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  2. ^
  3. ^ a b c d
  4. ^ a b c
  5. ^ a b c d e f g h
  6. ^ a b c Alfonso, I., Papazian, O., Paez J.O., Grossman, J.A.I (2000). Arthrogryposis Multiplex Congenita. International Pediatrics, 15, 4, 197-204.
  7. ^
  8. ^ a b c
  9. ^ a b c
  10. ^ a b c
  11. ^ Donohue M, Bleakney DA. Arthrogryposis Multiplex Congenita. In: Campbell SK ed. Physical Therapy for Children. Philadelphia, PA: WB Saunders; 1995:261-277.
  12. ^
  13. ^ Banker B, Victor M, Adams R (1957). "Arthrogryposis multiplex due to congenital muscular dystrophy". Brain 80 (3): 319-34. PMID 13471804.
  14. ^ Arthrogryposis and ectodermal dysplasia at NIH's Office of Rare Diseases
  15. ^ Stoll C, Alembik Y, Finck S, Janser B (1992). "Arthrogryposis, ectodermal dysplasia and other anomalies in two sisters". Genet. Couns. 3 (1): 35-9. PMID 1590979.
  16. ^
  17. ^
  18. ^ Arthrogryposis IUGR thoracic dystrophy at NIH's Office of Rare Diseases
  19. ^
  20. ^
  21. ^ Arthrogryposis-like hand anomaly and sensorineural deafness at NIH's Office of Rare Diseases
  22. ^ Arthrogryposis multiplex congenita CNS calcification at NIH's Office of Rare Diseases
  23. ^,+Distal
  24. ^
  25. ^,+Distal,+X-Linked
  26. ^ Online 'Mendelian Inheritance in Man' (OMIM) 301830
  27. ^
  28. ^
  29. ^
  30. ^
  31. ^,+Neurogenic+Type
  32. ^
  33. ^
  34. ^ Rosenmann A, Arad I (1974). "Arthrogryposis multiplex congenita: neurogenic type with autosomal recessive inheritance". J. Med. Genet. 11 (1): 91-4. PMID 4837288.
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  36. ^ Leichtman L, Say B, Barber N (1980). "Primary pulmonary hypoplasia and arthrogryposis multiplex congenita". J. Pediatr. 96 (5): 950-1. PMID 7365612.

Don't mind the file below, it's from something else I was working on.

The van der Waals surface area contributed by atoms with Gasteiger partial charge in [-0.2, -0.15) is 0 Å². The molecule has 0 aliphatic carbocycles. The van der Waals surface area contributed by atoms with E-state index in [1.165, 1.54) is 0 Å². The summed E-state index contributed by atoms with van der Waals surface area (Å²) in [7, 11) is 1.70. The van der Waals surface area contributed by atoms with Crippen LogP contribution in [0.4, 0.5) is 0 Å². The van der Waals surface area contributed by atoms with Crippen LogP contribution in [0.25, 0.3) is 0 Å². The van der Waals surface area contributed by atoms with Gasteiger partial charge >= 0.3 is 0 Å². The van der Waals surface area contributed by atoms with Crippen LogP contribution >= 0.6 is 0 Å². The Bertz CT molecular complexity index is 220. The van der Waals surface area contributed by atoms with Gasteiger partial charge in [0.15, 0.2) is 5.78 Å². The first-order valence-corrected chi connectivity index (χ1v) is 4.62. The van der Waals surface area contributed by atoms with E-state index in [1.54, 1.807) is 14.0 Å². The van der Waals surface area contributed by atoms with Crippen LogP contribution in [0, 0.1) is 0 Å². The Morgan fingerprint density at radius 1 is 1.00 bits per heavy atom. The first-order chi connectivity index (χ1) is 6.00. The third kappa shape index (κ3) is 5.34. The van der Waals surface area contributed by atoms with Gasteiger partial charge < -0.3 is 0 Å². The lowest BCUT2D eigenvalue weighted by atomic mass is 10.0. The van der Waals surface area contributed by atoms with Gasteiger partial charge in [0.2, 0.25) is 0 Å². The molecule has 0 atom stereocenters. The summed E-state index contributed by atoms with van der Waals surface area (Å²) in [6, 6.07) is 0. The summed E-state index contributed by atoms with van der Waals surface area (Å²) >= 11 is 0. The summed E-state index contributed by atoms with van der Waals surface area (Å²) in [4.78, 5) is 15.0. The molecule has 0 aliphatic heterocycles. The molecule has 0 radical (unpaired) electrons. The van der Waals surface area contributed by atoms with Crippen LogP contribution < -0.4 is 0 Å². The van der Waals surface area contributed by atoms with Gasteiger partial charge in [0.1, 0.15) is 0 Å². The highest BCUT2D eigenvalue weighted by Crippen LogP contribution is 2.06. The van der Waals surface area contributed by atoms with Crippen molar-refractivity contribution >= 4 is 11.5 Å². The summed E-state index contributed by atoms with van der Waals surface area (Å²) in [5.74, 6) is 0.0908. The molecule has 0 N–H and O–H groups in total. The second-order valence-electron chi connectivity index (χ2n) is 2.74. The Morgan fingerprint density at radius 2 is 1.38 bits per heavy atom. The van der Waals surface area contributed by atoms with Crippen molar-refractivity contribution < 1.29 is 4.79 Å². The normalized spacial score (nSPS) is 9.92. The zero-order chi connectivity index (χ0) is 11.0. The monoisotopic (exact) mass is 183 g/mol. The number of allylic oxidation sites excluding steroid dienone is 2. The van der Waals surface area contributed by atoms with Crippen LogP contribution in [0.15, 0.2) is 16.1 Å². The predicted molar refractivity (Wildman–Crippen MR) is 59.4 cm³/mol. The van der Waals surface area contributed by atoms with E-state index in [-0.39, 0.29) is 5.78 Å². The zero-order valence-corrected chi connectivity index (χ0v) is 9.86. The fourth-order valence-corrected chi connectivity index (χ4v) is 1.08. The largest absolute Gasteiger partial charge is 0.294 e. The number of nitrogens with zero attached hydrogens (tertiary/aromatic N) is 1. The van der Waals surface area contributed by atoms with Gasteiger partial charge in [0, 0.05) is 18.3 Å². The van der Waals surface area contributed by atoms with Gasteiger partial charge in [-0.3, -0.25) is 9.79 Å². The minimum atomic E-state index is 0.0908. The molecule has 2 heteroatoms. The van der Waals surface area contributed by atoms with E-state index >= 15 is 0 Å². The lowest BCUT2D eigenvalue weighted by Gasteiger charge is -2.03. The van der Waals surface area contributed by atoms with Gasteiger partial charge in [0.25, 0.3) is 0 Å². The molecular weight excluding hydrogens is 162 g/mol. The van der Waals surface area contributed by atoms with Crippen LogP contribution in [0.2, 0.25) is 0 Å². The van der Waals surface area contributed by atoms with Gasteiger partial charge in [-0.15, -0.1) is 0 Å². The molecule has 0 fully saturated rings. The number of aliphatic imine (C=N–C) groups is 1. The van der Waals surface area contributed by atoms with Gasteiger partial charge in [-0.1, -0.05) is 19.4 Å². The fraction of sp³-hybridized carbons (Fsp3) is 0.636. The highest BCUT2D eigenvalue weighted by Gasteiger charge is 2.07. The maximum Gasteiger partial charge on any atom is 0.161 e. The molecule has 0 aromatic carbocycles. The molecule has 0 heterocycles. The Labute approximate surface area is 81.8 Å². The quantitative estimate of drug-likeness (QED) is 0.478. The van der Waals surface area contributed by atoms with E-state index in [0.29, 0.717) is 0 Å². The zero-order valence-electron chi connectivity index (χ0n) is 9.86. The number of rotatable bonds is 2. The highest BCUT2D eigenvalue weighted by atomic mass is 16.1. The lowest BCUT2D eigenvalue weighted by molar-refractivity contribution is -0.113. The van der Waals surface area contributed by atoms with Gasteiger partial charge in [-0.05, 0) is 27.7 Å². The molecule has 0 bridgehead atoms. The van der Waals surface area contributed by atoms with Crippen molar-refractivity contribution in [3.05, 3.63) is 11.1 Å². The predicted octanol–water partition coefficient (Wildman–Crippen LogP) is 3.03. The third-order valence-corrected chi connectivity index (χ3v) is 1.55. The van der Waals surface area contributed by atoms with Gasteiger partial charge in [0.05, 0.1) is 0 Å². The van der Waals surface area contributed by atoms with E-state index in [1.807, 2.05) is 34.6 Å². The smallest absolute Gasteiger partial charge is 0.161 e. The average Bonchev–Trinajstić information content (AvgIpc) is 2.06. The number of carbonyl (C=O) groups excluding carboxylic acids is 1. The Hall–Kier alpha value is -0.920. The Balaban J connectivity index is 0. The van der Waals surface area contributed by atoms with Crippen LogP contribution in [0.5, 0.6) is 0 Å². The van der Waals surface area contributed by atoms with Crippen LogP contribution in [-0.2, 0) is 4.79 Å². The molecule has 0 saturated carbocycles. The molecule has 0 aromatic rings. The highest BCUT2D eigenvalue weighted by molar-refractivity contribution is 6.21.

37. ^ Illum N, Reske-Nielsen E, Skovby F, Askjaer S, Bernsen A (1988). "Lethal autosomal recessive arthrogryposis multiplex congenita with whistling face and calcifications of the nervous system". Neuropediatrics 19 (4): 186-92. PMID 3205375.
  38. ^
  39. ^
  40. ^ Arthrogryposis multiplex congenita whistling face at NIH's Office of Rare Diseases
  41. ^ Arthrogryposis multiplex congenita at NIH's Office of Rare Diseases
  42. ^
  43. ^ Arthrogryposis ophthalmoplegia retinopathy at NIH's Office of Rare Diseases
  44. ^ Schrander-Stumpel C, Höweler C, Reekers A, De Smet N, Hall J, Fryns J (1993). "Arthrogryposis, ophthalmoplegia, and retinopathy: confirmation of a new type of arthrogryposis". J. Med. Genet. 30 (1): 78-80. PMID 8423615.
  45. ^ Di Rocco M, Callea F, Pollice B, Faraci M, Campiani F, Borrone C (1995). "Arthrogryposis, renal dysfunction and cholestasis syndrome: report of five patients from three Italian families". Eur. J. Pediatr. 154 (10): 835-9. PMID 8529684.
  46. ^ Arthrogryposis renal dysfunction cholestasis syndrome at NIH's Office of Rare Diseases
  47. ^ Berkow R ed. The Merck Manual of Diagnosis and Therapy. 16th ed. . Rathway, NJ: Merck Research Laboratories;1992:2075
  48. ^ Hall JG. Amyoplasia, the most common type of Arthrogryposis: the potential for good outcome. Pediatrics. 1996;97:225-231.
  49. ^ 16. Hall JG. Arthrogryposis Multiplex Congenita: Etiology, Genetics, Classification, Diagnostic Approach, and General Aspects. Journal of Pediatric Orthopedics. 1997;6:159-166.
This article is licensed under the GNU Free Documentation License. It uses material from the Wikipedia article "Arthrogryposis". A list of authors is available in Wikipedia.